How to Write Online
I've written a lot in the last year, and I am about to give you what I think is the most important piece of advice about writing online.
According to Grammarly, editing software that helps improve grammar, I am clocking in over five thousand words daily. And over 40k words on a good week. I've written over 100 essays, 68 editions of this newsletter, and over 10,000 Tweets in the last year.
I also spent thousands of dollars on courses to improve my writing last year. Write of Passage alone set me back $4.5k, and it costs even more now. But it was worth it.
So I am writing a lot, and I've spent a lot of money on learning how to write better, and I think that makes me reasonably qualified to give this advice to you.
I know there is a lot of advice out there. But my advice to you right now will be different.
I am not going to tell you that you should use simple words. I won't ask you to shorten your sentences. I won't say that it's important for you to vary your words. Everyone else is already telling you that. While all of that helps, that isn't what's most important.
I won't even tell you that you need to be a great thinker to be a great writer.
That's because if you write enough, you will be forced to dump bad ideas or turn them into solid ideas that can stand on their own. Either way, you will fully strengthen what's in your head by writing about it. So contrary to popular belief, you don't need to be a great thinker before you start writing; the act of writing itself will make you a better thinker.
But I still haven't given you the advice I learned from this year of writing regularly. Get ready for it; this is important, especially if you want to write to be read, if you want to communicate well, and if you want things to go far online. Without this, don't even bother writing.
The most important thing about writing is to have something meaningful to write about. Contrary to what some may tell you, sending junk is not okay. Why are you wasting my time with it if it's not meaningful to you?
So find the thing that means the most to you and write about that.
If you listen to conventional writing advice, some I mentioned above, and you send me a piece that follows the rules but means nothing to you, you just hooked me in and wasted my time.
Two decades ago, I was in my teens and worked as a bus boy cleaning tables. It was hard work, after school and on weekends. I had a friend named Timmy who convinced me there was an easier way. We had to go to a meetup in New Rochelle; a company there had found a way for us to make tons of money the easy way. They showed us videos of people driving bikes, fancy cars, and boats when we got there. They said we could make enough to have that too; all we had to do was recruit people to come and invest with them. It sounded too good to be true, and it was. Adults at the restaurant later explained to me that it was likely a multi-level marketing scheme, which it turned out to be a year later when the people involved got busted and went to jail.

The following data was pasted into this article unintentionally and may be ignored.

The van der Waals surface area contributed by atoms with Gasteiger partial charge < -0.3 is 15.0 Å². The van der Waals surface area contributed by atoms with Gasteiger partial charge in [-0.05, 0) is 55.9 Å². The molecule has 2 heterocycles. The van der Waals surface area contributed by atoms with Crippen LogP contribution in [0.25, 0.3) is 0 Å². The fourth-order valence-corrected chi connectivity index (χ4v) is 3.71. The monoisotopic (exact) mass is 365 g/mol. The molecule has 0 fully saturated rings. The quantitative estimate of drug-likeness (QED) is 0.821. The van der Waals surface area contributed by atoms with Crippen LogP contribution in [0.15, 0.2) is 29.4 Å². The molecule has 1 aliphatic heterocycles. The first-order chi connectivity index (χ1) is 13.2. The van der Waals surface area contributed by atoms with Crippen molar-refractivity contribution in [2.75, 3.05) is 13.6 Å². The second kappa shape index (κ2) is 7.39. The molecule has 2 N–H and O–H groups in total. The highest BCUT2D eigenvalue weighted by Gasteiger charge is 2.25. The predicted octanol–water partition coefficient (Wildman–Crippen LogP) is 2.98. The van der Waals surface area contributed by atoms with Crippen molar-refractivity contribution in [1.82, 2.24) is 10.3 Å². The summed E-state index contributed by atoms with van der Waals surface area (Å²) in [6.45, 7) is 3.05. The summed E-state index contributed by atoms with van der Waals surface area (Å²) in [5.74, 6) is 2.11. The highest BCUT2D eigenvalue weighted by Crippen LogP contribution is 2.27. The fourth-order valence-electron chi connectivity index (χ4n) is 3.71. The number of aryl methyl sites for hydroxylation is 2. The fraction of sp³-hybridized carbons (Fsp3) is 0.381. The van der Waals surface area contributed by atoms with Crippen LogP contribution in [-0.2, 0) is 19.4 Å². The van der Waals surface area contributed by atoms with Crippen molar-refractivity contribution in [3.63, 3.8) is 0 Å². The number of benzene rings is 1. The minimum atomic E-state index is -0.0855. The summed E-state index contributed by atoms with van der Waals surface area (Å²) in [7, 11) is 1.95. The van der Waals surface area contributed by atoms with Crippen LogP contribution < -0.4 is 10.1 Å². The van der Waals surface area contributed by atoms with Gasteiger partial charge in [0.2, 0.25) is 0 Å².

There are parallels between multi-level marketing schemes that take advantage of human psychology to get people to do something and meaningless writing. Meaningless writing that follows the rules and hooks us to read it but robs us of our time in the end. Meaningless writing leaves us with nothing in the end, just like pyramid schemes.
The counterfactual to all of this is that you could mess all those rules up and still write something that is a huge success. You could break grammar rules and still succeed.
If something is meaningful to you in some way and it turns out that it
empathizes or makes someone feel seen
...then chances are high that people reading it will still care, and it will likely still succeed even if it does not follow conventional advice.
80% of what makes for good writing is that what you write about has to be meaningful, at least to you. All the other advice in the world on writing weighs less than 20% in aggregate.
David Perell, the creator of Write of Passage, has perhaps the most memorable framework to help your meaningful writing. His "Personal, Observational, and Playful framework," also known as POP, helps you write things that others will remember.
The POP framework is a lens that I now run all my writing through, even Tweets. That means every piece I write cannot just make some banal observation about the world like so much writing out there does; people will forget that. Every piece I write should also include some personal and playful elements, like my story about multi-level marketing schemes. David says that writing has the highest chance of being memorable when all three elements are present, and I have found this to be true.
A huge reason I think Write of Passage was worth it is that most of us struggle to write about what is most meaningful. And courses like Write of Passage and even Small Bets helped me get to that. Not because I didn't know what was meaningful to me, but because it's hard to dig deep. Then dig even deeper. But having other people to do it with makes it a lot easier.
Writing has become something I deeply enjoy; I miss it when I don't get to do it. And I hope some of this advice helps you get started and do well with it.